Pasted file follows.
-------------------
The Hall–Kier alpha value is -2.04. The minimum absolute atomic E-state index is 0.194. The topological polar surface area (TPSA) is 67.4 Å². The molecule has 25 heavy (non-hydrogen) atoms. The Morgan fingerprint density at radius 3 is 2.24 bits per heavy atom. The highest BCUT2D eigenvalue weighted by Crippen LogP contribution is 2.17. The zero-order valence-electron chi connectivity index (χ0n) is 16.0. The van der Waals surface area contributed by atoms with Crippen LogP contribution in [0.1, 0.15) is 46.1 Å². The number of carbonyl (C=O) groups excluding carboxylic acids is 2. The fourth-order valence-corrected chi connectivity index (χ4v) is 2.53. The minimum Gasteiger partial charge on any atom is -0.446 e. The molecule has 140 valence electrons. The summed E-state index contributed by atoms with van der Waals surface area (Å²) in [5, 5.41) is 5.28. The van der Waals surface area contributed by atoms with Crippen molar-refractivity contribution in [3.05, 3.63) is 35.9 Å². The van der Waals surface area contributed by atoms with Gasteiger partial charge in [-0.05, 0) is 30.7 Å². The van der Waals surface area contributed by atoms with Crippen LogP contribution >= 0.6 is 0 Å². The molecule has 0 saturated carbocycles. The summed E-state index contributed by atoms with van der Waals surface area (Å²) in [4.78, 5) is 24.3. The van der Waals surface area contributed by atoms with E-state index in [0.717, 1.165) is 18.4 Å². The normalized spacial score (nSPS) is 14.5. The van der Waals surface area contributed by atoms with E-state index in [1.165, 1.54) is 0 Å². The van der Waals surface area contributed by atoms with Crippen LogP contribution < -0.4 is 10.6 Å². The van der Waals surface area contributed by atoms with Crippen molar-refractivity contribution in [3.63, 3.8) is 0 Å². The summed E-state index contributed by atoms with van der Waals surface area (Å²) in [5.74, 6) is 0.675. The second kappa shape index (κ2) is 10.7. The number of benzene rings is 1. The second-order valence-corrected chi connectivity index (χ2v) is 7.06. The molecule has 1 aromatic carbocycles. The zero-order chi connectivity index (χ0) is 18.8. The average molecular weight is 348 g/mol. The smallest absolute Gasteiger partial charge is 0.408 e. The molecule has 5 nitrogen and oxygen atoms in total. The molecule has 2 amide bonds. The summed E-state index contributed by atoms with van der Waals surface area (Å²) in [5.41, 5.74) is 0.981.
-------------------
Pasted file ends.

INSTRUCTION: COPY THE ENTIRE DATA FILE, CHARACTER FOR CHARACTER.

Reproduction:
The Hall–Kier alpha value is -2.04. The minimum absolute atomic E-state index is 0.194. The topological polar surface area (TPSA) is 67.4 Å². The molecule has 25 heavy (non-hydrogen) atoms. The Morgan fingerprint density at radius 3 is 2.24 bits per heavy atom. The highest BCUT2D eigenvalue weighted by Crippen LogP contribution is 2.17. The zero-order valence-electron chi connectivity index (χ0n) is 16.0. The van der Waals surface area contributed by atoms with Crippen LogP contribution in [0.1, 0.15) is 46.1 Å². The number of carbonyl (C=O) groups excluding carboxylic acids is 2. The fourth-order valence-corrected chi connectivity index (χ4v) is 2.53. The minimum Gasteiger partial charge on any atom is -0.446 e. The molecule has 140 valence electrons. The summed E-state index contributed by atoms with van der Waals surface area (Å²) in [5, 5.41) is 5.28. The van der Waals surface area contributed by atoms with Crippen molar-refractivity contribution in [3.05, 3.63) is 35.9 Å². The van der Waals surface area contributed by atoms with Gasteiger partial charge in [-0.05, 0) is 30.7 Å². The van der Waals surface area contributed by atoms with Crippen LogP contribution >= 0.6 is 0 Å². The molecule has 0 saturated carbocycles. The summed E-state index contributed by atoms with van der Waals surface area (Å²) in [4.78, 5) is 24.3. The van der Waals surface area contributed by atoms with E-state index in [0.717, 1.165) is 18.4 Å². The normalized spacial score (nSPS) is 14.5. The van der Waals surface area contributed by atoms with E-state index in [1.165, 1.54) is 0 Å². The van der Waals surface area contributed by atoms with Crippen LogP contribution < -0.4 is 10.6 Å². The van der Waals surface area contributed by atoms with Crippen molar-refractivity contribution in [3.63, 3.8) is 0 Å². The summed E-state index contributed by atoms with van der Waals surface area (Å²) in [5.74, 6) is 0.675. The second kappa shape index (κ2) is 10.7. The number of benzene rings is 1. The second-order valence-corrected chi connectivity index (χ2v) is 7.06. The molecule has 1 aromatic carbocycles. The zero-order chi connectivity index (χ0) is 18.8. The average molecular weight is 348 g/mol. The smallest absolute Gasteiger partial charge is 0.408 e. The molecule has 5 nitrogen and oxygen atoms in total. The molecule has 2 amide bonds. The summed E-state index contributed by atoms with van der Waals surface area (Å²) in [5.41, 5.74) is 0.981.